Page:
Established in 1872 by President Ulysses S. Grant, Yellowstone actually stretches across parts of Wyoming, Montana, and Idaho. Visit this stunning gem, our country’s first national park, for its mountains, hot springs, geysers (including iconic Old Faithful), and wildlife like grizzly bears, bison, wolves, and elk.
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- 15 Places Every American Should Visit at Least Once
15 Places Every American Should Visit at Least Once
Yellowstone National Park in Wyoming
St. Augustine, Florida
Located on the northeastern coast of Florida, St. Augustine offers a glimpse into our colonial past. Visitors can explore relics of the city’s Spanish roots, such as the Castillo de San Marcos, a 17th-century fortress. If you prefer outdoor adventures, check out the beaches at Anastasia State Park for swimming, fishing, hiking, canoeing, and kayaking.
Grand Canyon National Park in Arizona
There’s a reason why millions of people visit the Grand Canyon every year. The mile-deep gorge in Arizona is one of the Seven Natural Wonders of the World. Visitors can explore this ancient geological marvel through hiking, biking, rafting, helicopter rides, mule tours, and more.
Crater Lake in Oregon
Pure beauty and awe collide at your first sight of Crater Lake in Oregon. Intensely blue water fills a caldera that was formed by the collapse of a volcano thousands of years ago. The deep blue color of the lake, which is sacred to the Klamath tribe, hints at its impressive 1,949-foot depth, which makes it the deepest lake in the United States. Visit in the winter for skiing, snowboarding, snowshoeing, sledding, and cold-weather activities. Those who prefer warmer amusements can opt for a summer vacation filled with hiking, biking, swimming, and boat tours.
Carlsbad Caverns in New Mexico
Under New Mexico's Chihuahuan Desert lies Carlsbad Caverns, a cave system filled with chandeliers and temples built of glistening mineral deposits. Choose between self-guided tours and ranger-guided tours of the cave—and if you visit from May to October, be prepared to witness the spectacular flight of bats at twilight.
Mesa Verde National Park in Colorado
American history stretches back far beyond 1776. At Mesa Verde National Park in Colorado, you can learn more about the ancient cultures who once called this land home. Some of the best-preserved archaeological sites in the Americas, including cave dwellings of the Ancestral Pueblo people, sit within the 52,485-acre park.
New York City
Iconic landmarks abound in New York City, including the Metropolitan Museum of Art, One World Trade Center, Central Park, Times Square, the Statue of Liberty, Ellis Island, the Empire State Building, and so much more. Spend some time at the must-see tourist destinations, then live like a local by diving into New York’s world-famous culinary and cultural scene.
The Smithsonian Institution
The Smithsonian in Washington, D.C., comprises dozens of stunning (and free!) museums, galleries, and gardens as well as the National Zoo. Once you’re done exploring the complex, visit other significant sites in our nation’s capital, including the Washington Monument, the Lincoln Memorial, and memorials to WWII and the Vietnam War.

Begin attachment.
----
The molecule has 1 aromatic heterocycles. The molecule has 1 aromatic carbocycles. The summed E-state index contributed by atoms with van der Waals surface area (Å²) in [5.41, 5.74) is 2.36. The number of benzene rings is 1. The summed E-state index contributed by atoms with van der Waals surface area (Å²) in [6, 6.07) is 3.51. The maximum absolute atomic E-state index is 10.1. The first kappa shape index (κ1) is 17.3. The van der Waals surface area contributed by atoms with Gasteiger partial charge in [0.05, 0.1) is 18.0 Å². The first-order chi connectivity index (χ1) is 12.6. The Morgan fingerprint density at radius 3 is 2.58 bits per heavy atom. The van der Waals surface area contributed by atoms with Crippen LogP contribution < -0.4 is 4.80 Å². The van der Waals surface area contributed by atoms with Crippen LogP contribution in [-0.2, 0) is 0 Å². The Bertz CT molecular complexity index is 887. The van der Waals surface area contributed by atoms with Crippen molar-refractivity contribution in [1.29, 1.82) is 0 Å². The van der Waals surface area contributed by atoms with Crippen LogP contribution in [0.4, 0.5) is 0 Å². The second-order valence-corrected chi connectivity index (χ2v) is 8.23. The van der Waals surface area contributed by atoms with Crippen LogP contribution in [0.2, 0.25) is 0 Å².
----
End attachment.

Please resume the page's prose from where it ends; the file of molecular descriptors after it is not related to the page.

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Red Clay State Park in Tennessee
Reconnect with the tragic truths of American history by visiting Red Clay State Park in Bradley County, Tennessee. Once owned by the Cherokees, this 263-acre park was the starting point of the Trail of Tears in 1838.
Wikimedia Commons via Brian Stansberry
Cahokia Mounds in Illinois
Want to learn more about pre-Columbian North America? Head to Cahokia Mounds State Historic Site in Collinsville, Illinois. This Midwestern treasure, the largest archaeological site north of Mexico, showcases remains of the ancient Mississippian culture.
Santa Fe Art Colony in New Mexico
Under the turquoise skies of Santa Fe, New Mexico, you’ll find 250 galleries and hundreds of artists. This UNESCO-designated “Creative City,” which has a 400-year history, is home to the Georgia O'Keeffe Museum, loads of Spanish architecture, and the 2018 International Folk Art Market.
Wikimedia Commons via John Phelan
From the National Voting Rights Museum to the Edmund Pettus Bridge, symbols of the struggle for civil rights are plentiful in Selma, Alabama. Consider driving the 54-mile Selma to Montgomery National Historic Trail, which traces the path of the 1965 protest marches for African American voting rights.
Highway One in California
In the mood for a road trip? Take a drive on Highway One, which stretches along the rocky Pacific coastline from Dana Point to San Francisco and beyond. The 655.8-mile road offers prime access to iconic California sites that include downtown Los Angeles, Venice Beach, Hearst Castle, the Bixby Creek Bridge in Big Sur, and the Golden Gate Bridge.
Beyond the Mainland
Don’t limit your domestic travels to the continental United States! Visit the Hawaiian Islands for jaw-dropping tropical landscapes, volcano tours, and outdoor adventures like snorkeling and kayaking. Or you can head north to Alaska for gorgeous national parks, glacier tours, wildlife viewing, and dozens of wintertime activities.
The French Quarter of New Orleans
New Orleans is a cultural and musical mélange known for its annual Mardi Gras festival, vibrant nightlife, and traditional Cajun cuisine. Start your tour in the historic French Quarter and enjoy famous restaurants, unique architecture, classic hotels, and lively Bourbon Street.